So much for rest in peace.
- Australian scientists found that bodies kept moving for 17 months after being pronounced dead.
- Researchers used photography capture technology in 30-minute intervals every day to capture the movement.
- This study could help better identify time of death.
We’re learning more new things about death everyday. Much has been said and theorized about the great divide between life and the Great Beyond. While everyone and every culture has their own philosophies and unique ideas on the subject, we’re beginning to learn a lot of new scientific facts about the deceased corporeal form.
An Australian scientist has found that human bodies move for more than a year after being pronounced dead. These findings could have implications for fields as diverse as pathology to criminology.
Dead bodies keep moving
Researcher Alyson Wilson studied and photographed the movements of corpses over a 17 month timeframe. She recently told Agence France Presse about the shocking details of her discovery.
Reportedly, she and her team focused a camera for 17 months at the Australian Facility for Taphonomic Experimental Research (AFTER), taking images of a corpse every 30 minutes during the day. For the entire 17 month duration, the corpse continually moved.
“What we found was that the arms were significantly moving, so that arms that started off down beside the body ended up out to the side of the body,” Wilson said.
The researchers mostly expected some kind of movement during the very early stages of decomposition, but Wilson further explained that their continual movement completely surprised the team:
“We think the movements relate to the process of decomposition, as the body mummifies and the ligaments dry out.”
During one of the studies, arms that had been next to the body eventually ended up akimbo on their side.
The team’s subject was one of the bodies stored at the “body farm,” which sits on the outskirts of Sydney. (Wilson took a flight every month to check in on the cadaver.)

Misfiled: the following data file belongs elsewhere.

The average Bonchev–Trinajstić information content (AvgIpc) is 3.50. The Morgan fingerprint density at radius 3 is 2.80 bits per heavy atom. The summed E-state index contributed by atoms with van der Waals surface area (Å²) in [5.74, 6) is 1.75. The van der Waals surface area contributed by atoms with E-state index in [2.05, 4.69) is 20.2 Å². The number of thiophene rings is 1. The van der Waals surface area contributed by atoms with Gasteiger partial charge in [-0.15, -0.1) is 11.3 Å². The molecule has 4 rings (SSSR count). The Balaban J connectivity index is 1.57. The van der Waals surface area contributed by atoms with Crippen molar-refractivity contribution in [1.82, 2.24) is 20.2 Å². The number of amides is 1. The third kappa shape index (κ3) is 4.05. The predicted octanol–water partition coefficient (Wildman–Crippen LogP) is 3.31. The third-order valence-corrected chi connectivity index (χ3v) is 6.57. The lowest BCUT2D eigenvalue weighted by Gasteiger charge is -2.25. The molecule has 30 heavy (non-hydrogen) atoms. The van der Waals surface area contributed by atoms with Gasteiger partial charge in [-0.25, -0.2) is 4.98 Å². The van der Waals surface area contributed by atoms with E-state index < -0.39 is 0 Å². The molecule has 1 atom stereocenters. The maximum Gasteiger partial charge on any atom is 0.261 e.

Her findings were recently published in the journal, Forensic Science International: Synergy.
Implications of the study
The researchers believe that understanding these after death movements and decomposition rate could help better estimate the time of death. Police for example could benefit from this as they’d be able to give a timeframe to missing persons and link that up with an unidentified corpse. According to the team:
“Understanding decomposition rates for a human donor in the Australian environment is important for police, forensic anthropologists, and pathologists for the estimation of PMI to assist with the identification of unknown victims, as well as the investigation of criminal activity.” [Editor’s Note: The post-mortem interval (PMI) is the time that has elapsed since an individual’s death. –Wikipedia]
While scientists haven’t found any evidence of necromancy. . . the discovery remains a curious new understanding about what happens with the body after we die.
We explore the history of blood types and how they are classified to find out what makes the Rh-null type important to science and dangerous for those who live with it.
- Fewer than 50 people worldwide have ‘golden blood’ — or Rh-null.
- Blood is considered Rh-null if it lacks all of the 61 possible antigens in the Rh system.
- It’s also very dangerous to live with this blood type, as so few people have it.
The new treatment targets the underlying genetic cause of the disease.
- Progeria is an “accelerated aging” disease that causes children to die of “old age” at around 13 to 15 years.
- There are only two existing treatments, and both have unpleasant side effects.
- A promising new therapy based on biotechnology increases the lifespan of mice by over 60% and is ready for human clinical trials.
Democritus also did not believe in free will but was still known as the “laughing philosopher.”
- The idea of the atom goes as far back as the ancient Greek philosopher Democritus in about 400 B.C.E.
- This led to his “theory of eidôla” to explain how our minds create the illusion of reality.
- Democritus was one of the first determinists, arguing that a world made only of atoms and controlled by the laws of physics left no room for free will.
(For the source of this, and many other equally intriguing and important articles, please visit: https://bigthink.com/surprising-science/dead-bodies-move?rebelltitem=2#rebelltitem2/)